Permit me to extend my hearty good wishes to the Independent Order of B'nai B'rith and to wish it all success in continuing its work, in strengthening the ties between man and man and endeavoring to contribute to the uplift and betterment of humanity. It has been a great educational and enlightening factor in our American life.
I have great respect for the Order because of the good which it has done, the conservative attitude which it has occupied, the harmonizing eject it has had upon otherwise discordant elements and the general world fraternity which it has promoted. It is a body Jf representative American citizens that deserves the approval and encouragement of all their fellow-citizens.
WILLIAM H. TAFT
I follow from time lo lime with the greatest interest, the fine work of the Order, work which undoubtedly contributes to the uplift and betterment of the nation and I have been particularly interested in the work of education and philanthropy and the extort to destroy the Provincialism of prejudice as between races.
I hope that all America will catch the spirit of B'nai B'rilh in campaigning against all the movements aimed lo rend the concord of American citizenship. Fraternity must be the abiding Purpose of our People and the compensations that come to this consciousness of helping one's fellow-men contributes more to the happiness of self than success, distinction and all the other triumphs of life.
WARREN G. HARDING
For a long time, I have been quite familiar with the work and purposes of B'nai B'rith. As my acquaintance with theOrder has widened, my regard for its high aims and ejective methods has increased. Its ideal of practical usefulness is one which can not be too earnestly commended.
CALVIN C. COOLIDGE.
A loyal citizen.
Possessed of these convictions' Each Jew is a link in a chain, the forging of which began in the hoary past. No Jew comes into the world isolated; whether he would have it so or no, he is a party to a covenant sanctified by the sacrifices of countless generations. He may make this covenant either a joy or an accusation, but he can not escape it.
Permeated with the belief that Judaism is life. Feeling in every fibre of his being: "God signs the covenant, but we have to seal it-to seal it by a life of service."
Keenly conscious of the indissolubility of the household of Israel, and that the non-Jew scores all the vices and weaknesses of an individual Jew against the Jew as a whole; hence the weal or woe of Israel is in the keeping of each Jew, and that this harsh but inevitable judgment imposes an especial obligation on every Jew to live an upright life and thus deserve the affection and esteem of his fellow citizens.
A lover of mankind. A deliverer of the poor, the fatherless and the helpless. One deserving "the blessing of him that was ready to perish;" who "causes the widow's heart to sing for joy." Sympathetic in his contacts in every relation of life.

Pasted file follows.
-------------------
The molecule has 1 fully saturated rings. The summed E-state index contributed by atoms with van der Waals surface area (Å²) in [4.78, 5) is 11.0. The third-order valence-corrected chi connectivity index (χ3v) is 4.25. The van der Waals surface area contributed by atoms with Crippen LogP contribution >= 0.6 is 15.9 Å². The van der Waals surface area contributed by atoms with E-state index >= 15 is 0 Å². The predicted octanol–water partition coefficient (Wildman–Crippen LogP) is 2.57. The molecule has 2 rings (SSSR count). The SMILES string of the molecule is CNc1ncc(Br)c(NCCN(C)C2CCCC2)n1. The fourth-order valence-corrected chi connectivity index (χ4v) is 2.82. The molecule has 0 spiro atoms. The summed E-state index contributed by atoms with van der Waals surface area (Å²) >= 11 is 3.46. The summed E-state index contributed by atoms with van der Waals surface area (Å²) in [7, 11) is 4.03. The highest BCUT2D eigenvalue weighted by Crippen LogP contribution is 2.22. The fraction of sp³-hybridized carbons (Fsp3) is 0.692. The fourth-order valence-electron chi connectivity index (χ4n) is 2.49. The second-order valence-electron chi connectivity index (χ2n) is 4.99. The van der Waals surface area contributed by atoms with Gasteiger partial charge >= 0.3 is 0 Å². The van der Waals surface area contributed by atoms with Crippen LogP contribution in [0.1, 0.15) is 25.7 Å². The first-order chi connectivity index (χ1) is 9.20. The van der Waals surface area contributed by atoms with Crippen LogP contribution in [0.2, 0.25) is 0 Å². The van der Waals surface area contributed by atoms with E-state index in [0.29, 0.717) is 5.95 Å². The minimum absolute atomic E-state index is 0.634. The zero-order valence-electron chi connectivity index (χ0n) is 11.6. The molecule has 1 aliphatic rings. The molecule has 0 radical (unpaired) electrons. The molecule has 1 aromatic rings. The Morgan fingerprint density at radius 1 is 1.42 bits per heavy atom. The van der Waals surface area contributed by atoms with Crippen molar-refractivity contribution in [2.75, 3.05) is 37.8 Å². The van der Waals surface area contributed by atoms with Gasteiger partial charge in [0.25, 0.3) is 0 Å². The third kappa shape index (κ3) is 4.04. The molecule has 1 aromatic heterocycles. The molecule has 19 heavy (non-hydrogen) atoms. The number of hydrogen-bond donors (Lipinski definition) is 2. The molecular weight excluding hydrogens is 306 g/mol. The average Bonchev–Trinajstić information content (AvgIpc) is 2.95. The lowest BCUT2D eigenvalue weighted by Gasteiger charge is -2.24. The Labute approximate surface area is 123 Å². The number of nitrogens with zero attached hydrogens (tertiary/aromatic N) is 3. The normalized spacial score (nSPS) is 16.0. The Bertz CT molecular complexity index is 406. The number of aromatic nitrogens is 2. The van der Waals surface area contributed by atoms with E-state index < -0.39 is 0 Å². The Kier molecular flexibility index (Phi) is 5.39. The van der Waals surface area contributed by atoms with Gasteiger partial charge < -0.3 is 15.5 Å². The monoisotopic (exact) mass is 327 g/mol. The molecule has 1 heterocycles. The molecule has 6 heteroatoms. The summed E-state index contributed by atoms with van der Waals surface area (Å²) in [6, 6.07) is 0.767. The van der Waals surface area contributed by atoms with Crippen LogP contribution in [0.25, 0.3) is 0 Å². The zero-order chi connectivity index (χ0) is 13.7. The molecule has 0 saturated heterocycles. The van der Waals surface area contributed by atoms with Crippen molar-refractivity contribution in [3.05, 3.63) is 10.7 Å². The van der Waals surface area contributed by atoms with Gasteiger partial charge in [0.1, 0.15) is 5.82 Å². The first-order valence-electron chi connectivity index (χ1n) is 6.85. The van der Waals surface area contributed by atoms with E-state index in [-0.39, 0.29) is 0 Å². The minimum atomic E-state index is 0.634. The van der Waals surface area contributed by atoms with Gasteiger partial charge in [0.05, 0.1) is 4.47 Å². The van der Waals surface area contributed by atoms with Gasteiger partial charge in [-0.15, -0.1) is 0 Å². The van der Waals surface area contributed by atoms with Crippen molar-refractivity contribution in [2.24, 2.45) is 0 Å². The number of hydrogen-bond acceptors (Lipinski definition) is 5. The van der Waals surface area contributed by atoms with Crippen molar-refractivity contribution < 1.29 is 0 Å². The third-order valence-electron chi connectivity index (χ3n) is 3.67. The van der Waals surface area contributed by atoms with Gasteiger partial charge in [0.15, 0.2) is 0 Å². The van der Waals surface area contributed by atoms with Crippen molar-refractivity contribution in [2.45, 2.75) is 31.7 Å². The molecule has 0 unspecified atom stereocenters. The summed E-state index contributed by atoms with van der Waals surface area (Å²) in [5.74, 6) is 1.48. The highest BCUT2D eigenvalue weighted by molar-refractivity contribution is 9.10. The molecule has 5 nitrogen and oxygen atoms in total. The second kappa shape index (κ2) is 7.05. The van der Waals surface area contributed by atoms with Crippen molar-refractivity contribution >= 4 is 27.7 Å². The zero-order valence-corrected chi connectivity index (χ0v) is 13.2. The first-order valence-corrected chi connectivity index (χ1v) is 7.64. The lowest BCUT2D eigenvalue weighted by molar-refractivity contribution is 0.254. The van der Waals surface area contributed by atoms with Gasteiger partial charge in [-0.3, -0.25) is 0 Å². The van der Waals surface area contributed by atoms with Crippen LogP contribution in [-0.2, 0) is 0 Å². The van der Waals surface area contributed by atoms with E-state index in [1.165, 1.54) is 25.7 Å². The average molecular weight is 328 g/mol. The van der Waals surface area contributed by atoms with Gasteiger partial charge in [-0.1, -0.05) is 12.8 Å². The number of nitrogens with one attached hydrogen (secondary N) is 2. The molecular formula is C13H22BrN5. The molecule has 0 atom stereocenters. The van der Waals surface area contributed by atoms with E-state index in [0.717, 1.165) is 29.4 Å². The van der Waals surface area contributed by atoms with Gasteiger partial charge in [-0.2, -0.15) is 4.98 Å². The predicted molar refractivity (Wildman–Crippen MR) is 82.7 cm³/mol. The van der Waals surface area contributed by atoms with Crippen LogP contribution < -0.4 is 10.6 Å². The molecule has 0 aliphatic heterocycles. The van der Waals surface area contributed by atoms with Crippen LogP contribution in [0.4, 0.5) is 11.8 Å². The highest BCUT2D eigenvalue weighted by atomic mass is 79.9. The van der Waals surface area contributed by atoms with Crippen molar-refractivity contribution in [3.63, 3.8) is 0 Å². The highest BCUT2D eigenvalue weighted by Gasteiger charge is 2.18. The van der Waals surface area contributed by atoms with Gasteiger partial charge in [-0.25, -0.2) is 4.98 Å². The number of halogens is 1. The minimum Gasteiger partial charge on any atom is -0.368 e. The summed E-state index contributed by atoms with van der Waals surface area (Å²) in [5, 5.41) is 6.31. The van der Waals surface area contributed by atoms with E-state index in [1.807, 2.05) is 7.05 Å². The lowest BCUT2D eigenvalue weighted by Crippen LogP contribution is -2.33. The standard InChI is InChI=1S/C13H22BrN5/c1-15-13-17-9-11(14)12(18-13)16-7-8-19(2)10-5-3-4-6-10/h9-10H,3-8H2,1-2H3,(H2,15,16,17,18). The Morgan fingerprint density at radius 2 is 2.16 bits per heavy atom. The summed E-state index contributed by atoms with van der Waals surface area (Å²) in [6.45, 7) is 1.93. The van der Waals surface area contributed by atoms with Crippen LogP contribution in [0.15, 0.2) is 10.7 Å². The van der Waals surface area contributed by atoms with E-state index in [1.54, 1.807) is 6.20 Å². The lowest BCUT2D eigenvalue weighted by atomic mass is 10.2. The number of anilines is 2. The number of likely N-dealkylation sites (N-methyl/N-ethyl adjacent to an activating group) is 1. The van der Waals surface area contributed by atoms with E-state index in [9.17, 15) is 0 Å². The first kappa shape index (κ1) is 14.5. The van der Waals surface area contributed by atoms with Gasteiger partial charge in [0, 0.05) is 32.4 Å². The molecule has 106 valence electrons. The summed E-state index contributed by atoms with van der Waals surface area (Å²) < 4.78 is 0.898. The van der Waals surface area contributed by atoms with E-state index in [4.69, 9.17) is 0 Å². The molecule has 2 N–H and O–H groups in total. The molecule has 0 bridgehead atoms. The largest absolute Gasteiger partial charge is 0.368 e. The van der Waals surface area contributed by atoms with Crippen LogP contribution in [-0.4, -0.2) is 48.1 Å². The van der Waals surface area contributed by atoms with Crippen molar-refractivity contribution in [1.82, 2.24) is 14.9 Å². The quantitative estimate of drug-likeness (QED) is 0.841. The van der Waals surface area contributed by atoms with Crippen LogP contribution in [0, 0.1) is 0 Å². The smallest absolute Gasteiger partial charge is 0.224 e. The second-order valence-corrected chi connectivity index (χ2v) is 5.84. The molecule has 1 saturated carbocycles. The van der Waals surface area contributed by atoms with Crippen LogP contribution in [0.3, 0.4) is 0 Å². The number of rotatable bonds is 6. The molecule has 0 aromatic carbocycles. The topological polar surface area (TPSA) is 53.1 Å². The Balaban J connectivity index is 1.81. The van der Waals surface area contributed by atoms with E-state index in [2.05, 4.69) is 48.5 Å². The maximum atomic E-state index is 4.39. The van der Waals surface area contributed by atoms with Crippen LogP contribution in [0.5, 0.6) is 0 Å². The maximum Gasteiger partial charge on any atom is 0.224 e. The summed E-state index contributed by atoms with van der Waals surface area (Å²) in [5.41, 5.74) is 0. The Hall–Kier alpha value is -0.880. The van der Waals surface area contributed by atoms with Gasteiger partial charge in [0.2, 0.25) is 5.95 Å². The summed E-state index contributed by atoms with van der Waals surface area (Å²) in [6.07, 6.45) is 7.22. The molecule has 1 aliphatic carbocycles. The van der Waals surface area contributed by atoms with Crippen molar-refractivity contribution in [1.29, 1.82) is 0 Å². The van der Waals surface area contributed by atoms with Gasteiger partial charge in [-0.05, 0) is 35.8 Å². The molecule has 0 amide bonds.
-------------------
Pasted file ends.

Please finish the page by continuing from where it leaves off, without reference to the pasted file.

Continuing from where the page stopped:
A proud protagonist of his faith and yet always noted for his humility. Is it not written in the covenant: all that the Lord requireth of man is that he "Shall do justly, love mercy and walk humbly before God?"
Affiliated with a synagogue, the fount whence How the spiritual waters of our religion.
The head of a home instinct with Jewishness-a home wherein the heart of the father turns to the children and the heart of the children turns to the parent; a home radiating the spirit of Judaism in rites and ceremonies. Who reared in such a home fails to recall with tenderest memory the blessing of the Sabbath lights? He is poorer who has no such sweet recollections.
Interested in the Jew, past and present, which will lead him to learn the history of his people and concern him in the solution of situations which constantly arise.
A regular attendant at lodge meetings, thus gaining and giving inspiration for the performance of duty. Each Ben B'rith is a unit of the great Order, and the strength of the latter is dependent on the Fidelity of the former.
Ever alert to remove prejudice of Jew against Jew, which usually has no deeper basis, than that the persons involved, emigrated from different countries.
Convinced that the B'nai B'rith while dealing with subjects that primarily interest the Jew, is concerning itself in matters, which in the final analysis, affect all mankind. If the B'nai B'rith is able to make of those affiliated with it, better men and higher types of citizens, is it not performing a truly genuine service for all? The peoples of the world will not come to a better under- standing en masse. This understanding will come only through individual and group effort. The time is far oft when all the children of a common Father will regard themselves as brothers. Now and then, however, we see a rift in the clouds. Evidence is plentiful that something like God's love exists in many creatures of His handiwork.
The ideal Ben B'rith thinks of God's love in the words of an Israelitish poet of the eleventh century:
Could we with ink, the ocean fill, Were every blade of grass a quill, Were the world of parchment made, And every man a scribe by trade,
To write the love Of God above
Would drain that ocean dry;
Nor would the scroll
Contain the whole
Though stretched from sky to sky!
and he prays for the coming of the day when God-love will H11 the hearts of all. On that blessed day every man will be an ideal Ben B'rith.
ALFRED M. COHEN